• Education stuff.  For me this consists of blog posts, as well as creating courses that I teach for Nikon, and at various Universities and Colleges.  Last July for example, although there was very little to be seen on this blog, I wrote something like a dozen posts for the NYIP, and created 2 one-day courses and an evening course for Nikon.
Logbook
The Logbook – I promise I’ll blog about it in the near future!

Here are a few lessons I learnt from last July, as well as times I’ve failed to take a proper creative pause:

  • Actually make time for the pause.  It’s one thing to look at next week’s diary on Friday, see that the week is pretty clear, and say to yourself “I’ll try and do some photoshop tutorials next week” and another to actually formally make space in the diary for it.  It’s yet another step to stick to your guns when a client calls up and asks you to shoot that day.  If you don’t make time for it I guarantee you other things will get in the way, allocating time for it is a much more certain way of getting things done.
  • How you deal with telling clients you’re not available, when you’ve devoted that day to going to a gallery/watching tutorial videos/writing in your logbook is completely up to you.  You can try the easy white lie of saying you’re already booked, but in my experience I found it was better to simply be honest.  Good clients will recognise that a more skilled and creative version of you will only serve them better in the long run, and they can probably manage without you for a couple of jobs.  Bad clients?  Well, we don’t want to work with bad clients anyway…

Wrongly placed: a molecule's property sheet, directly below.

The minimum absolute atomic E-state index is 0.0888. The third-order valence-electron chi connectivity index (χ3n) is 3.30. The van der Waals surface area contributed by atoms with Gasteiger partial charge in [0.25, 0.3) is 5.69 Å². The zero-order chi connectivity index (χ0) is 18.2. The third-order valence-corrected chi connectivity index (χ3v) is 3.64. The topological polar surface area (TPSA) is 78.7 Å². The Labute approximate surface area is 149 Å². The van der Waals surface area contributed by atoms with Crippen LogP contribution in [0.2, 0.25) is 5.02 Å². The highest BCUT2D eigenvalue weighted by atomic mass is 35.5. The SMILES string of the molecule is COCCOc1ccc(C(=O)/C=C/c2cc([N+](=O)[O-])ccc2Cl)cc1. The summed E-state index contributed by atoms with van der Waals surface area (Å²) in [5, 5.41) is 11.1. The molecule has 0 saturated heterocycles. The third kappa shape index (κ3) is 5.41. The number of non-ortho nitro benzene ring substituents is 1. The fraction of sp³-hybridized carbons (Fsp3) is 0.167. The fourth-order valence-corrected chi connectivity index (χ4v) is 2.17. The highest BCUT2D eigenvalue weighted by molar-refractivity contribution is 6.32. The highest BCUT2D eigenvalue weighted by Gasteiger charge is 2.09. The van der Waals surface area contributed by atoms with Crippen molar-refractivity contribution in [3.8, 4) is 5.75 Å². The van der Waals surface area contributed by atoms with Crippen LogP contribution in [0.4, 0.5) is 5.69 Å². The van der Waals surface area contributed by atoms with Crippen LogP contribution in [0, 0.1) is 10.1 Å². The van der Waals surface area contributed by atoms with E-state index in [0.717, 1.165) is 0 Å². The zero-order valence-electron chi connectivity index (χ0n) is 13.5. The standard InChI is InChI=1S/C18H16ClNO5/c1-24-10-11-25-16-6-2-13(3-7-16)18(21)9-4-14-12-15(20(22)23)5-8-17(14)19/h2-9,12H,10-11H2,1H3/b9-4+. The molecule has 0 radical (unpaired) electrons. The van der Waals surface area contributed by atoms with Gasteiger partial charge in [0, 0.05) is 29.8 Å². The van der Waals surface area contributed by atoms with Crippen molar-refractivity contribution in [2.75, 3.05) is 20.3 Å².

• Don’t expect to achieve everything in one go.  It’s very tempting to say at the start of a pause like this “By this time next week I will be a lighting genius/photoshop master etc etc” and then find yourself very disappointed when 7 days later you still don’t know the difference between a selection, a mask, an alpha channel, and a barn door.  Like so many other things in life, set yourself realistic goals, and appreciate that learning is a process, rather than a conclusive thing, and you’ll be far happier!

Now, before I sign off, I realise some people are probably fuming about the fact that I’m giving out instructions on how to actually work less, when most people are probably keen to get as much photographic work as possible.  I have 2 answers to this,  the first is that I can obviously only speak from my own experience, and as we know, I’m quite busy, so my problems will be specific to me, though I suspect some of the issues I identify are actually widely shared.

Secondly, a career in Professional Photography requires a huge amount of work, effort, and sacrifice over the years, and as such, it seems absurd to put all that time and effort in, only to end up at a place where you’re simply working for the sake of it and fighting just to keep your head above water.  Taking some time to develop new skills, look at your work more closely, and focus your vision beyond the next 24 hours can reap huge benefits in the quality of your work, your own mental well being, and even, dare I say it, your bank balance!  A photographer who is creative, technically skilled, and in touch with the wider visual world is in a better position to charge more money than someone who simply grinds through every job with one eye on the pay cheque, and the other on the clock!